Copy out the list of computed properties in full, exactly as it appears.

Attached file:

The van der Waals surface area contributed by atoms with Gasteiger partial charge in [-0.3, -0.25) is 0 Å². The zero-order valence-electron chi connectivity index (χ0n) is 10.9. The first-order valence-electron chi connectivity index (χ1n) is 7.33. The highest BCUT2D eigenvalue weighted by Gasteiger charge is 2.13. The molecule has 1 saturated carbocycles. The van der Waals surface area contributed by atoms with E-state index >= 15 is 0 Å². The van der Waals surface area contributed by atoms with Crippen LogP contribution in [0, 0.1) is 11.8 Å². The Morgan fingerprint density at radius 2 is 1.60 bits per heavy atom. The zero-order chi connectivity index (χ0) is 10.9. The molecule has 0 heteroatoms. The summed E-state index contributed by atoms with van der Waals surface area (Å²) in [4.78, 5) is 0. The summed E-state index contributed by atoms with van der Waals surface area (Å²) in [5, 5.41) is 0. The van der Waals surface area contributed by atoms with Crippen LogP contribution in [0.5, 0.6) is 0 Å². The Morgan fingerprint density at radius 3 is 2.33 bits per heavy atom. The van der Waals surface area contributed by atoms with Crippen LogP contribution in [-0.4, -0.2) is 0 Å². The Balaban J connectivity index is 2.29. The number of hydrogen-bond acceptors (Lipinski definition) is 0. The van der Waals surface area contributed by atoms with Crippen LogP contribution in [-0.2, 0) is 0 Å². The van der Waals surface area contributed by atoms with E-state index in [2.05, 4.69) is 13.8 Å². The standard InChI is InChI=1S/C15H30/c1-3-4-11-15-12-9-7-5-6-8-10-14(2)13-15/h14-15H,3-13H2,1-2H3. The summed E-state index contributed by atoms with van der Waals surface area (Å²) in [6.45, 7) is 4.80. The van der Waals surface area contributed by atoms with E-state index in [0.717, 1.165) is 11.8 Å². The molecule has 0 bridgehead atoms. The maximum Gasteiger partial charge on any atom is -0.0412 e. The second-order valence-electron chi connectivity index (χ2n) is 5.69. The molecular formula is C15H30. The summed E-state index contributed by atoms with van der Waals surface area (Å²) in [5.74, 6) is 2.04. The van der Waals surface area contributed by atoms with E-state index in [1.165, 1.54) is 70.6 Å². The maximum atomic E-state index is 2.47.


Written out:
The van der Waals surface area contributed by atoms with Gasteiger partial charge in [-0.3, -0.25) is 0 Å². The zero-order valence-electron chi connectivity index (χ0n) is 10.9. The first-order valence-electron chi connectivity index (χ1n) is 7.33. The highest BCUT2D eigenvalue weighted by Gasteiger charge is 2.13. The molecule has 1 saturated carbocycles. The van der Waals surface area contributed by atoms with E-state index >= 15 is 0 Å². The van der Waals surface area contributed by atoms with Crippen LogP contribution in [0, 0.1) is 11.8 Å². The Morgan fingerprint density at radius 2 is 1.60 bits per heavy atom. The zero-order chi connectivity index (χ0) is 10.9. The molecule has 0 heteroatoms. The summed E-state index contributed by atoms with van der Waals surface area (Å²) in [4.78, 5) is 0. The summed E-state index contributed by atoms with van der Waals surface area (Å²) in [5, 5.41) is 0. The van der Waals surface area contributed by atoms with Crippen LogP contribution in [0.5, 0.6) is 0 Å². The Morgan fingerprint density at radius 3 is 2.33 bits per heavy atom. The van der Waals surface area contributed by atoms with Crippen LogP contribution in [-0.4, -0.2) is 0 Å². The Balaban J connectivity index is 2.29. The number of hydrogen-bond acceptors (Lipinski definition) is 0. The van der Waals surface area contributed by atoms with Crippen LogP contribution in [-0.2, 0) is 0 Å². The van der Waals surface area contributed by atoms with E-state index in [2.05, 4.69) is 13.8 Å². The standard InChI is InChI=1S/C15H30/c1-3-4-11-15-12-9-7-5-6-8-10-14(2)13-15/h14-15H,3-13H2,1-2H3. The summed E-state index contributed by atoms with van der Waals surface area (Å²) in [6.45, 7) is 4.80. The van der Waals surface area contributed by atoms with E-state index in [0.717, 1.165) is 11.8 Å². The molecule has 0 bridgehead atoms. The maximum Gasteiger partial charge on any atom is -0.0412 e. The second-order valence-electron chi connectivity index (χ2n) is 5.69. The molecular formula is C15H30. The summed E-state index contributed by atoms with van der Waals surface area (Å²) in [5.74, 6) is 2.04. The van der Waals surface area contributed by atoms with E-state index in [1.165, 1.54) is 70.6 Å². The maximum atomic E-state index is 2.47.